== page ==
Thousands of albatrosses die needlessly every year as the victims of longling fishing. They are attracted to the baited hooks, get caught and are dragged under the water and drown.
Fishermen are often unaware of the simple, cost effective techniques that when used rapidly reduce albatross deaths.
In 2005, along with a number of our BirdLife International partners, the Albatross Task Force was formed. These men and women are the world's first international team of skilled, at-sea instructors.
Since their formation, there have been a dramatic reduction in the numbers of albatross and other seabirds killed. This is a sure sign that Albatross Task Force members really are getting something practical done to help save albatrosses from extinction.
This blog follows the trials and tribulations of the Albatross Task Force as they work onshore and at sea, spreading the message about these life-saving techniques.
I've just returned from a two and a half week trip onboard shark longliner. The shark longline fleet in South Africa is pretty small, only 3-4 vessels, which mainly fish for mako sharks. The gear set up of the vessel is slightly different but the fishing techniques are very similar to the swordfish and tuna longliners (that is using long line with 1,000 - 1,300 baited hooks).
Jose, the skipper, welcomed me with a big smile and a promise that we wouldn't catch any birds on this trip. I've heard these kind of promises before. But, this time, Jose kept his promise and we returned back to shore with empty bags - which is always excellent.
We lost half a day due to bad weather, but still managed to collect some valuable data. We were experimenting for the first time the efficiency of circle hooks compared to J-hooks. We also studied the hooks' sinking rate which affects the seabird bycatch greatly (the faster the line sinks, the less time albatrosses and petrels have to steal it).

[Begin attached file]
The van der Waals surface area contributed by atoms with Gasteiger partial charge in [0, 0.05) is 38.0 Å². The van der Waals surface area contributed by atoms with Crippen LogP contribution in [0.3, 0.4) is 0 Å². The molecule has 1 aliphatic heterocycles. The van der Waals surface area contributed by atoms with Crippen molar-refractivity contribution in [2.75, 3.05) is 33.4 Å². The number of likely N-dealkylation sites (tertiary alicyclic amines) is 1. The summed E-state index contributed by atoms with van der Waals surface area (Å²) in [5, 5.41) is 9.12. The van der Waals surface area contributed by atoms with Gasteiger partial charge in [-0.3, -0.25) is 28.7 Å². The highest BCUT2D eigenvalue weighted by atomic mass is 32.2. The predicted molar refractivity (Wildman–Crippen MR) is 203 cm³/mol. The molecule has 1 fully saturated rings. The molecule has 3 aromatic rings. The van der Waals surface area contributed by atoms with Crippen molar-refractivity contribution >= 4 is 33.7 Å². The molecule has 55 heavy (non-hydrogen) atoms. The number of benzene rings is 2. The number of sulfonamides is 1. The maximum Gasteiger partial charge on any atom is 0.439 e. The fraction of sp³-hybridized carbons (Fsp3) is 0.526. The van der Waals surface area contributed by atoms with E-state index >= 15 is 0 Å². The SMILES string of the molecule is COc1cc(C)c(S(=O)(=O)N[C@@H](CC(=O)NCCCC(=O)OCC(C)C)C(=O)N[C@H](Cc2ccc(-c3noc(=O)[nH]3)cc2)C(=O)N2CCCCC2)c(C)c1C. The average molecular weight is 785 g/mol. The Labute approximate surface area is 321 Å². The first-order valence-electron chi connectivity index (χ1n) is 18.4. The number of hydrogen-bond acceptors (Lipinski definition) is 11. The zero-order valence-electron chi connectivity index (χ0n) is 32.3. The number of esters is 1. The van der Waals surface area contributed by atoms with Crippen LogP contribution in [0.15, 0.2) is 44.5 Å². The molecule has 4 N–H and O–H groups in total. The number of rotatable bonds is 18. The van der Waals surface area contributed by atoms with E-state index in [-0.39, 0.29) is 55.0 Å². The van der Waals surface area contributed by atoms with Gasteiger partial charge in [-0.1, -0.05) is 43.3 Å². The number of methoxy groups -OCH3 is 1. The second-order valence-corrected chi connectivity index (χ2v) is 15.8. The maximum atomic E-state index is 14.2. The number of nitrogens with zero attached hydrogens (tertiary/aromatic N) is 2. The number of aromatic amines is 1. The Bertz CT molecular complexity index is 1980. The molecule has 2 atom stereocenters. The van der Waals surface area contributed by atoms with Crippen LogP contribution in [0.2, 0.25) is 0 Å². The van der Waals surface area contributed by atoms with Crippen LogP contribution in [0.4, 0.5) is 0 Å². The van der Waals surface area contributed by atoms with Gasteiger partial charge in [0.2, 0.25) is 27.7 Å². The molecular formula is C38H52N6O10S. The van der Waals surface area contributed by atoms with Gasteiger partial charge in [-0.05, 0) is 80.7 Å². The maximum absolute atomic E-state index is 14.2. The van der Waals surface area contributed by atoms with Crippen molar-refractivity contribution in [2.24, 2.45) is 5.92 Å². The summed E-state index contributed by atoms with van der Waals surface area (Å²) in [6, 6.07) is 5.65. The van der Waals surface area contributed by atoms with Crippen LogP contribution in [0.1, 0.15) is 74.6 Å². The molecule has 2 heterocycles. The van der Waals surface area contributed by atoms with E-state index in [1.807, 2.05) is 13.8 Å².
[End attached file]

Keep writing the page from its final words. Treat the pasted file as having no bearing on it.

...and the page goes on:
It was very interesting to see that despite large numbers of birds around the boat most of the trip no birds were caught on the line.
On the way to the fishing grounds and back we tested the bird-scaring lines (tori lines). Jose came up with some nice ideas and together we are going to design a slightly different version to fit his vessel and hopefully the rest of the fleet.
I want to thank Jose and the crew for an excellent trip. It is always exciting to work people who care for sea and its inhabitants with a great passion.
We sailed to the south, and the sea is very agitated and I'm worried because maybe we won't set today. A day without working means one more day at the sea, which makes the fishermen upset. But I carry on testing different techniques to help save albatrosses.
The fishing productivity was not so good, lots of seabirds around... many sea turtles and rays captured. We recovered a piece of the tori line that broke during the last setting. I think that we must improve and do some corrections at the cables used at the FV Camburi to avoid the entanglement... The angle in relation with the water line is less than 45º and the height of the cable is smaller because of this. The Skipper agreed to make a simple change.
Beaufort scale 5: I think that we won't set the longline. Everything depends on the weather.
However - yes, the skipper decided to set the longline and and so we use a pair of tori lines. The weather is pretty bad, but if we must test, let's test...
At the very beginning of the set, one of the tori line cables became entangled with the main line of longline and broke, losing 50 % of its length.
The good news that the tori line's cable easily broke, and, for my relief, it didn't cause any damage to the main longline.